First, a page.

Proposing federal subsidies for farmers is likely to place congressional Republicans, who typically resist large-scale government assistance programs, in a difficult position. Some were quick to denounce the proposal. Nebraska Senator Ben Sasse said, “This trade war is cutting the legs out from under farmers and the White House’s ‘plan’ is to spend $12 billion on gold crutches,” and Kentucky Senator Rand Paul said, “Tariffs are taxes that punish American consumers and producers. If tariffs punish farmers, the answer is not welfare for farmers — the answer is remove the tariffs.” This morning Trump tweeted “Tariffs are the greatest!”…maybe, but it helps if you can dole out $12 billion to buy a few votes.

There’s no question that some American companies are feeling the bite of the trade war. But so far, only a few companies and a bunch of farmers are feeling the pinch. The direct effects on the US economy are small, because the economy is really big and it is mostly domestically driven. To assess how the trade war could affect growth, the job market and inflation at the macroeconomic level, you need data. The trouble is that much economic data operates with long time lags. One likely effect of a trade war is on prices — in most cases, increasing them for American consumers. This will eventually show up in overall inflation numbers, but that could take time, especially since most of the early rounds of tariffs are aimed not at finished consumer goods but at raw materials and industrial products. And prices for some commodities such as soybeans and corn and livestock, could actually fall, offsetting higher prices for steel and aluminum and other materials. Likewise, copper prices have been falling even as lumber prices have jumped. Prices in futures markets suggest the trade distortions will be temporary. If that changes, it will be a bigger deal for both overall price inflation facing consumers and for the incomes of farmers and other producers of commodities. It’s also worth keeping an eye on the producer price index, calculated by the Labor Department, which captures the prices of the raw materials that companies use to make finished products. If the trade war is going to feed into broader consumer inflation, it is likely to show up there first. Also watch the labor markets. If companies are seeing higher prices, one of the first places they will tighten purse strings is in the HR department.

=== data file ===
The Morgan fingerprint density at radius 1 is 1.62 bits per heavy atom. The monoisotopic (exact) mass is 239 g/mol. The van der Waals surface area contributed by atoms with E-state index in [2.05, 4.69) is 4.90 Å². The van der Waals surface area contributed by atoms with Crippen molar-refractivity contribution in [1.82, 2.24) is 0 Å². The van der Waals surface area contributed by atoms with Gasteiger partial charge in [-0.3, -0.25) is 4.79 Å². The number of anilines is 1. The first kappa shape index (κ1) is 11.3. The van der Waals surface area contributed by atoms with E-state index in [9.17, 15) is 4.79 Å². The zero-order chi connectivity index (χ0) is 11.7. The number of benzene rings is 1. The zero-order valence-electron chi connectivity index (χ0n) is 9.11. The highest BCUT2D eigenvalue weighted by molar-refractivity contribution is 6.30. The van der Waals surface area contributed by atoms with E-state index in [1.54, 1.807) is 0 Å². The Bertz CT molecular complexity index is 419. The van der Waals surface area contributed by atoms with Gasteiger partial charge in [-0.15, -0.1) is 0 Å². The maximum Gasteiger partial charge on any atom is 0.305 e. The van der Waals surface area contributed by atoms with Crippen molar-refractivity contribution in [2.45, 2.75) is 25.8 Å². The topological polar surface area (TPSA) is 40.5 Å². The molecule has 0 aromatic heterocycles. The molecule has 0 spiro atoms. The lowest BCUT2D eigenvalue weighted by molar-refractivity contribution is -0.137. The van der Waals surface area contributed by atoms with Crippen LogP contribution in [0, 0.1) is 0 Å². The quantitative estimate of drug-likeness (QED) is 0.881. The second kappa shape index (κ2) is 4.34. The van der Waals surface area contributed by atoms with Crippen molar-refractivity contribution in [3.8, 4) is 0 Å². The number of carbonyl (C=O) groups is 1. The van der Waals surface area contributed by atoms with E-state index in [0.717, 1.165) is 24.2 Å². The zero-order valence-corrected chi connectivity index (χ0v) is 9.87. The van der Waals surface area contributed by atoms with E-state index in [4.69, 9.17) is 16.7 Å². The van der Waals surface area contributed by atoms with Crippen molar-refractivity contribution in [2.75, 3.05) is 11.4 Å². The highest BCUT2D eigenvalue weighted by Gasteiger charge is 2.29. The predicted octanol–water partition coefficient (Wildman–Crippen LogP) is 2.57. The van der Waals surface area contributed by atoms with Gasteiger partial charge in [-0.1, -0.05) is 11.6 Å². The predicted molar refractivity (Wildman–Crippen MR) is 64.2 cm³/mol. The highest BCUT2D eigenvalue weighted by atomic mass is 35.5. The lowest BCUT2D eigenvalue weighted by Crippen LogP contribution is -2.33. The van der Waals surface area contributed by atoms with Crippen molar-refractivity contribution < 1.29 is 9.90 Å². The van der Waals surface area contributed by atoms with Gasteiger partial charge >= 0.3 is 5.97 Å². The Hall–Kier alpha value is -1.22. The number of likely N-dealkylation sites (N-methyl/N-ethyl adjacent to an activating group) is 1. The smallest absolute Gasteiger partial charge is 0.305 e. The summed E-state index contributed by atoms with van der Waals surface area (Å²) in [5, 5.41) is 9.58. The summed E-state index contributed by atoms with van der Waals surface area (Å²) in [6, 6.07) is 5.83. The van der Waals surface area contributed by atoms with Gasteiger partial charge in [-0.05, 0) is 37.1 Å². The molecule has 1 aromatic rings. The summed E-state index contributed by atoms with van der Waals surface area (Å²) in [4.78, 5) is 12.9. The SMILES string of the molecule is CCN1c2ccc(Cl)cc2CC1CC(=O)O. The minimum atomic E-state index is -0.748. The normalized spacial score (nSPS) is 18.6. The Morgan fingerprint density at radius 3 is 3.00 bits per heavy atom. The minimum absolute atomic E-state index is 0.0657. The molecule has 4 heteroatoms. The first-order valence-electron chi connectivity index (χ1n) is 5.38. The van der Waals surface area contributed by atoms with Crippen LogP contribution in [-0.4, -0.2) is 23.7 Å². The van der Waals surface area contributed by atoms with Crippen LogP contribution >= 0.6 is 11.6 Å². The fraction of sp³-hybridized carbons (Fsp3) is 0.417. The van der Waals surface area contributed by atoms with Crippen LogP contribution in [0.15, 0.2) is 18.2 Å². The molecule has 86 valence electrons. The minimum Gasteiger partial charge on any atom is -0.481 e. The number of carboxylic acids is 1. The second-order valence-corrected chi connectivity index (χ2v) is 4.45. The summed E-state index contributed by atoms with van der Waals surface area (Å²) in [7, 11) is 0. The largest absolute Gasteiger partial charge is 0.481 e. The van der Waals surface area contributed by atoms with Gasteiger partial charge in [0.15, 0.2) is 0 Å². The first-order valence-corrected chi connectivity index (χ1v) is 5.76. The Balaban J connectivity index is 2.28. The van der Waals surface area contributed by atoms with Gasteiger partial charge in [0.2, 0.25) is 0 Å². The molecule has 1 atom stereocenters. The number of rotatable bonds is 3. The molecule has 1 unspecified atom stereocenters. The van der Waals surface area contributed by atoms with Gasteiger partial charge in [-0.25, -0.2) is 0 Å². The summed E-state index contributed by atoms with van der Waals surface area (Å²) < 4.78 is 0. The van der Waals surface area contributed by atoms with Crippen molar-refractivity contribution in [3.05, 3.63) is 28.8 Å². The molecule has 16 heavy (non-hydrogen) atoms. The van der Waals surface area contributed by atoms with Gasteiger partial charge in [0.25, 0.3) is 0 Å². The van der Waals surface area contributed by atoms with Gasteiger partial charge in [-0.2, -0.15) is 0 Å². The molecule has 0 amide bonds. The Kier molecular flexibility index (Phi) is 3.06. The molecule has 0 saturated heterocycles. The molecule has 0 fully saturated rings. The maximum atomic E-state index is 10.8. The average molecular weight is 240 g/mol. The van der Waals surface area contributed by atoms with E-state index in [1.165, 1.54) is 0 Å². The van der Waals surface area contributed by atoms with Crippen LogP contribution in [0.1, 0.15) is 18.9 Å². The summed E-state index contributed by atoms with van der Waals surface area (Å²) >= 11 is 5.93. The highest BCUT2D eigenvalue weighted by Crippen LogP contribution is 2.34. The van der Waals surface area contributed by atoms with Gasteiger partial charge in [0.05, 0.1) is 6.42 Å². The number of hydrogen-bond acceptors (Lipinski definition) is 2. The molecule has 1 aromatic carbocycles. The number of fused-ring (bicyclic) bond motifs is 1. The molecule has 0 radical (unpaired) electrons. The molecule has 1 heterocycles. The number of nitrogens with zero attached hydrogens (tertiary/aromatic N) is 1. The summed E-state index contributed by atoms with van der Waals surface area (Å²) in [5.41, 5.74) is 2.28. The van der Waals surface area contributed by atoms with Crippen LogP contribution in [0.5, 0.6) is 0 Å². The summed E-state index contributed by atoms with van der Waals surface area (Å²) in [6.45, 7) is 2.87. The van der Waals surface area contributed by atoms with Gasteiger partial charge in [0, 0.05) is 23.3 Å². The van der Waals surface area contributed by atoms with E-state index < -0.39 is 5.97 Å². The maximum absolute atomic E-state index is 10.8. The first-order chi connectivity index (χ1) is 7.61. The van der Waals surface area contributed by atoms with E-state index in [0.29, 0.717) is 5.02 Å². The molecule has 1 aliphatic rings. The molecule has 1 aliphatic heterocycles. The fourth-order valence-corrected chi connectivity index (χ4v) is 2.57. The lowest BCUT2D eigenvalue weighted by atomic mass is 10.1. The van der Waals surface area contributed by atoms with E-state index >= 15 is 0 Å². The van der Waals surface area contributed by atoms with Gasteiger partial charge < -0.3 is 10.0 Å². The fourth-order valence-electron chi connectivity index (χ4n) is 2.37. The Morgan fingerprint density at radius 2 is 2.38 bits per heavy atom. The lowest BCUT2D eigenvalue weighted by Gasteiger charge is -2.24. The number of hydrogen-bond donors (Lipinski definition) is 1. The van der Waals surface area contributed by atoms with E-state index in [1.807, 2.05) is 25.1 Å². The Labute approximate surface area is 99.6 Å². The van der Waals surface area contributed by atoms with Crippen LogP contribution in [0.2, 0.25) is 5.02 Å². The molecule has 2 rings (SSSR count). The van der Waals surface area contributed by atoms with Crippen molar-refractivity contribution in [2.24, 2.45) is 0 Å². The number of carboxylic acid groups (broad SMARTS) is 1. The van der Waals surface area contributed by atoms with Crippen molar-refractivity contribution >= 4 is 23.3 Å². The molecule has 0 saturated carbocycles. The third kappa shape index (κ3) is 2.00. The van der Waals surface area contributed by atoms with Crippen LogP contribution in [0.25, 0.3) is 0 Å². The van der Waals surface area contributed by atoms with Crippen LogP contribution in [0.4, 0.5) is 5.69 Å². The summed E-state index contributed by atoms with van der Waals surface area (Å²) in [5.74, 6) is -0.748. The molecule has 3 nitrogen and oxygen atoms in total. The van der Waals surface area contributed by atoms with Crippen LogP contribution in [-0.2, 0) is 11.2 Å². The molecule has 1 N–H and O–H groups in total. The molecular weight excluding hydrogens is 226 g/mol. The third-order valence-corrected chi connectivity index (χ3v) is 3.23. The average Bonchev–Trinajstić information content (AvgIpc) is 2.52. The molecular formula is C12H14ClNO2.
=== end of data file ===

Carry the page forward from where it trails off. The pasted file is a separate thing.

Republican plans to build on last year’s U.S. tax legislation will include making individual and small business tax cuts permanent, expanding savings plans and giving breaks to start-up companies. The outline for “Tax Reform 2.0” is only a couple of pages long at this point, and light on details. There will be a push to finish it up by September, before the midterm elections.

After last week’s surprise crude build, expectations were for a draw once again and API delivered with a bigger than expected draw of 3.16mm barrels, which sent oil prices higher. The reality is this is high gasoline demand season. They’re going to keep refineries operating pretty strongly until after Labor Day. And in the background, continued tensions between the US and Iran.

Of course it is always hot during the summer, but the strange weather that we have been witnessing in recent months is unlike anything that we have seen since the Dust Bowl days of the 1930s.  At this moment, almost the entire Southwest is in some stage of drought.  Agricultural production has been absolutely devastated, major lakes, rivers and streams are rapidly becoming bone dry. We’re looking at temperatures of 117 right now. Try to stay cool.